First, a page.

It’s official: The suffix -ish has replaced words such as around, almost, approximately, about, and somewhat. Merriam-Webster’s dictionary makes -ish official with this definition:
-ish: almost or approximately
Why say approximately or almost or somewhat when you can simply add –ish to any word or number? Anyone can use it as an extension to a word to allow room for interpretation. Maybe it’s lilac, but maybe it’s aubergine… so it’s purple-ish.
So what’s the big deal? For starters, it’s frankly non-committal. By freely adding-ish you’re not bound by specifics. Why express yourself fully or commit when you can have an out? –ish is your free pass. You don’t have to meet that 10:00 a.m. deadline if you said they’d have it by 10:00-ish.
If communication is at the core of who we are as humans, then whatever happened to – you have my word? Does that still apply to vague agreements like, “I promise to deliver that report by 3:00-ish?” We’ve lost the art in the art of communication in the rise of electronic communication, acronyms, and emojis.
For that very reason, I named my company ISH. I wanted to hold up the proverbial mirror to our society’s way of circumventing commitment in my own tongue-in-cheek way. The way we communicate has changed and no one seems to mind.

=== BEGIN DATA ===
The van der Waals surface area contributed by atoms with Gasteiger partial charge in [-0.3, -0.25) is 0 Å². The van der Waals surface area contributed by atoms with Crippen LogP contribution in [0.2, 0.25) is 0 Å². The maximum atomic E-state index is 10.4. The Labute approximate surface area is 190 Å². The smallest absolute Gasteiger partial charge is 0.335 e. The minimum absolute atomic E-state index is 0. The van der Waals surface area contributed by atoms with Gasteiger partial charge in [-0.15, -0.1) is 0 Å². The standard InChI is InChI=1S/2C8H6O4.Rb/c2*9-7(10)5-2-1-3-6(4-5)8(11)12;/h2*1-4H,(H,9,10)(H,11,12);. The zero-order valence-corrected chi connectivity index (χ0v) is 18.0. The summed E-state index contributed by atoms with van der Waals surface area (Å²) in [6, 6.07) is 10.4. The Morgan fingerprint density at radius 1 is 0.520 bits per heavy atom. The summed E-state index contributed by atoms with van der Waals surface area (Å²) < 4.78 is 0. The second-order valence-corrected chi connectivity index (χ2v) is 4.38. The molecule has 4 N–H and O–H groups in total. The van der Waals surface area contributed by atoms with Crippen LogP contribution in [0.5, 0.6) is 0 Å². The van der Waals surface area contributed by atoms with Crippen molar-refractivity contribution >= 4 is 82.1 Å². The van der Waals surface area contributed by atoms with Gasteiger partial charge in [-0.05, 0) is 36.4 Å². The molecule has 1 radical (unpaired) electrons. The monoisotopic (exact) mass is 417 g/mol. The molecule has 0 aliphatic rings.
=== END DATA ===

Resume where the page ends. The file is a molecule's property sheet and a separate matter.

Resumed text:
I recently came across an ad campaign by Henry’s Hard Soda with the slogan: LIVE HARD-ISH. As a marketer, I can respect a clever campaign. However, even their clever tagline is left to interpretation.
My takeaway from the billboard ad was that although their soda has alcohol, it’s a reasonable-ish mix of soda, alcohol, and cane sugar. But after visiting their website, I learned there was more meaning to the word “hard-ish”. The brand has a story: their founder, Henry Weinhard, lived a hard-ish life. “He won a lot of hard-earned success but still found time to have a lot of fun.”
I suppose their message is to live a happy medium. Straight alcohol is too hard, but soda isn’t hard enough. Have a good time, but focus on your work. Albeit this example is a marketing tactic where creative liberties are encouraged, if not expected.
–ish gives wiggle room to live life without extremes and also to live without committing to being any specific thing. Now that –ish has made its way into the dictionary, I’d venture to guess that it’s now ingrained in our culture. It’s here to stay.
But next time you’re inclined to tack on an –ish to get out of a true description or commitment, stop and remember that how we choose to communicate leaves a lasting impression. Challenge yourself to be specific, to commit, to be detailed, and more than anything, to say what you mean and mean what you say.
Without clear communication, everything is vague-ish, muddled-ish, and pointless-ish. Take my word for it.
Do you have examples of ish-related communications you’ve heard in your professional or personal life? If so, share in the comments below and tell us how it impacted you.
Michelle Mariola is founder & director of ISH-Productions, a Chicago-based branding and marketing company whose mission is to help emerging to mid-market companies develop their marketing strategies and brand identities.